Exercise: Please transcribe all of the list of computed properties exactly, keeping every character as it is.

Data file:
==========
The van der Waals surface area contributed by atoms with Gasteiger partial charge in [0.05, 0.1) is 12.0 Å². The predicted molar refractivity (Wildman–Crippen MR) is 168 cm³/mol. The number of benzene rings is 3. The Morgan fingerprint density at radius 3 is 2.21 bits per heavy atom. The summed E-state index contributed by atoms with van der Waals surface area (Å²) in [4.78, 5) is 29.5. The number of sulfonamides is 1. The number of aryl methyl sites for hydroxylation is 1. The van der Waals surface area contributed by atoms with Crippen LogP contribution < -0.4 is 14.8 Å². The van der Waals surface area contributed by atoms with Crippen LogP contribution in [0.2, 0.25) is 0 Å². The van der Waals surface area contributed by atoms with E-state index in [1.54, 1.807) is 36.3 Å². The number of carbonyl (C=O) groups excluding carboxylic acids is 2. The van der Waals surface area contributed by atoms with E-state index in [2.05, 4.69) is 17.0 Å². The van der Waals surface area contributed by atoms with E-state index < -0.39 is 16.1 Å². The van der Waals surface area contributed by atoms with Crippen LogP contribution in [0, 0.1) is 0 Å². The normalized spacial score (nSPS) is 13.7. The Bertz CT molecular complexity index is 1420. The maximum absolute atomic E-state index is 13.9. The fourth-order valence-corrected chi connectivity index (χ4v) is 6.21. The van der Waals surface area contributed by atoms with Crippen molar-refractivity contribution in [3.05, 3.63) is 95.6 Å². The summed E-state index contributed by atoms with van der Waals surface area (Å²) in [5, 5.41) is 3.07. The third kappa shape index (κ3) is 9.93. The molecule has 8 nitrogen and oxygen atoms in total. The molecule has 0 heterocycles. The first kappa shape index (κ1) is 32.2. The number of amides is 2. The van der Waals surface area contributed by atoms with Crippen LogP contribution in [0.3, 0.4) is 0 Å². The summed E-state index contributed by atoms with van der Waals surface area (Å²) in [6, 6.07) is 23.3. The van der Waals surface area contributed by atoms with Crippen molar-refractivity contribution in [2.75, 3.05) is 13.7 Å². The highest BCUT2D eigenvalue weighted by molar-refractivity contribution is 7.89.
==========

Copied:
The van der Waals surface area contributed by atoms with Gasteiger partial charge in [0.05, 0.1) is 12.0 Å². The predicted molar refractivity (Wildman–Crippen MR) is 168 cm³/mol. The number of benzene rings is 3. The Morgan fingerprint density at radius 3 is 2.21 bits per heavy atom. The summed E-state index contributed by atoms with van der Waals surface area (Å²) in [4.78, 5) is 29.5. The number of sulfonamides is 1. The number of aryl methyl sites for hydroxylation is 1. The van der Waals surface area contributed by atoms with Crippen LogP contribution < -0.4 is 14.8 Å². The van der Waals surface area contributed by atoms with Crippen LogP contribution in [0.2, 0.25) is 0 Å². The van der Waals surface area contributed by atoms with E-state index in [1.54, 1.807) is 36.3 Å². The number of carbonyl (C=O) groups excluding carboxylic acids is 2. The van der Waals surface area contributed by atoms with E-state index in [2.05, 4.69) is 17.0 Å². The van der Waals surface area contributed by atoms with E-state index < -0.39 is 16.1 Å². The van der Waals surface area contributed by atoms with Crippen LogP contribution in [0, 0.1) is 0 Å². The normalized spacial score (nSPS) is 13.7. The Bertz CT molecular complexity index is 1420. The maximum absolute atomic E-state index is 13.9. The fourth-order valence-corrected chi connectivity index (χ4v) is 6.21. The van der Waals surface area contributed by atoms with Crippen molar-refractivity contribution in [3.05, 3.63) is 95.6 Å². The summed E-state index contributed by atoms with van der Waals surface area (Å²) in [5, 5.41) is 3.07. The third kappa shape index (κ3) is 9.93. The molecule has 8 nitrogen and oxygen atoms in total. The molecule has 0 heterocycles. The first kappa shape index (κ1) is 32.2. The number of amides is 2. The van der Waals surface area contributed by atoms with Crippen LogP contribution in [0.3, 0.4) is 0 Å². The summed E-state index contributed by atoms with van der Waals surface area (Å²) in [6, 6.07) is 23.3. The van der Waals surface area contributed by atoms with Crippen molar-refractivity contribution in [2.75, 3.05) is 13.7 Å². The highest BCUT2D eigenvalue weighted by molar-refractivity contribution is 7.89.